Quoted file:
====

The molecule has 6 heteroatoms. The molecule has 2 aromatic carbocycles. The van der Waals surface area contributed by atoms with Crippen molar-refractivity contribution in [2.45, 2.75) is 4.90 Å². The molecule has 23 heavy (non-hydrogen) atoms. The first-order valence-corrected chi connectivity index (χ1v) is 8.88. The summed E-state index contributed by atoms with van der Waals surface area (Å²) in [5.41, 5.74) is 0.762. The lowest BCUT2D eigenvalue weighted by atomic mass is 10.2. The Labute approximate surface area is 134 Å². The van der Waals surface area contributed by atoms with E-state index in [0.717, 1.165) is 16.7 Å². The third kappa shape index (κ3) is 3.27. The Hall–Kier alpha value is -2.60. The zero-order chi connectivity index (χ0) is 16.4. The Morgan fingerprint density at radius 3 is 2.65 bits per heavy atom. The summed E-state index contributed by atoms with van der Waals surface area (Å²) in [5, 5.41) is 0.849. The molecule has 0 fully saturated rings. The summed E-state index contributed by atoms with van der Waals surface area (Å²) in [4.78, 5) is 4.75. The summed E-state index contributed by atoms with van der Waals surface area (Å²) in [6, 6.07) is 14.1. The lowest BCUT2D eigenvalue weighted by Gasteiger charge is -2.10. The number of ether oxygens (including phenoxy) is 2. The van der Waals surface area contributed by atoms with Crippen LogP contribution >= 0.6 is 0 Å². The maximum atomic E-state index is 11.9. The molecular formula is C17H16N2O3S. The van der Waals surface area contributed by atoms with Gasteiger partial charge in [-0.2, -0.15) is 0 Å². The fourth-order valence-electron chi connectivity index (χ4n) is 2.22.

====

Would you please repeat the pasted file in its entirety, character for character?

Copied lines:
The molecule has 6 heteroatoms. The molecule has 2 aromatic carbocycles. The van der Waals surface area contributed by atoms with Crippen molar-refractivity contribution in [2.45, 2.75) is 4.90 Å². The molecule has 23 heavy (non-hydrogen) atoms. The first-order valence-corrected chi connectivity index (χ1v) is 8.88. The summed E-state index contributed by atoms with van der Waals surface area (Å²) in [5.41, 5.74) is 0.762. The lowest BCUT2D eigenvalue weighted by atomic mass is 10.2. The Labute approximate surface area is 134 Å². The van der Waals surface area contributed by atoms with E-state index in [0.717, 1.165) is 16.7 Å². The third kappa shape index (κ3) is 3.27. The Hall–Kier alpha value is -2.60. The zero-order chi connectivity index (χ0) is 16.4. The Morgan fingerprint density at radius 3 is 2.65 bits per heavy atom. The summed E-state index contributed by atoms with van der Waals surface area (Å²) in [5, 5.41) is 0.849. The molecule has 0 fully saturated rings. The summed E-state index contributed by atoms with van der Waals surface area (Å²) in [4.78, 5) is 4.75. The summed E-state index contributed by atoms with van der Waals surface area (Å²) in [6, 6.07) is 14.1. The lowest BCUT2D eigenvalue weighted by Gasteiger charge is -2.10. The number of ether oxygens (including phenoxy) is 2. The van der Waals surface area contributed by atoms with Crippen LogP contribution >= 0.6 is 0 Å². The maximum atomic E-state index is 11.9. The molecular formula is C17H16N2O3S. The van der Waals surface area contributed by atoms with Gasteiger partial charge in [-0.2, -0.15) is 0 Å². The fourth-order valence-electron chi connectivity index (χ4n) is 2.22.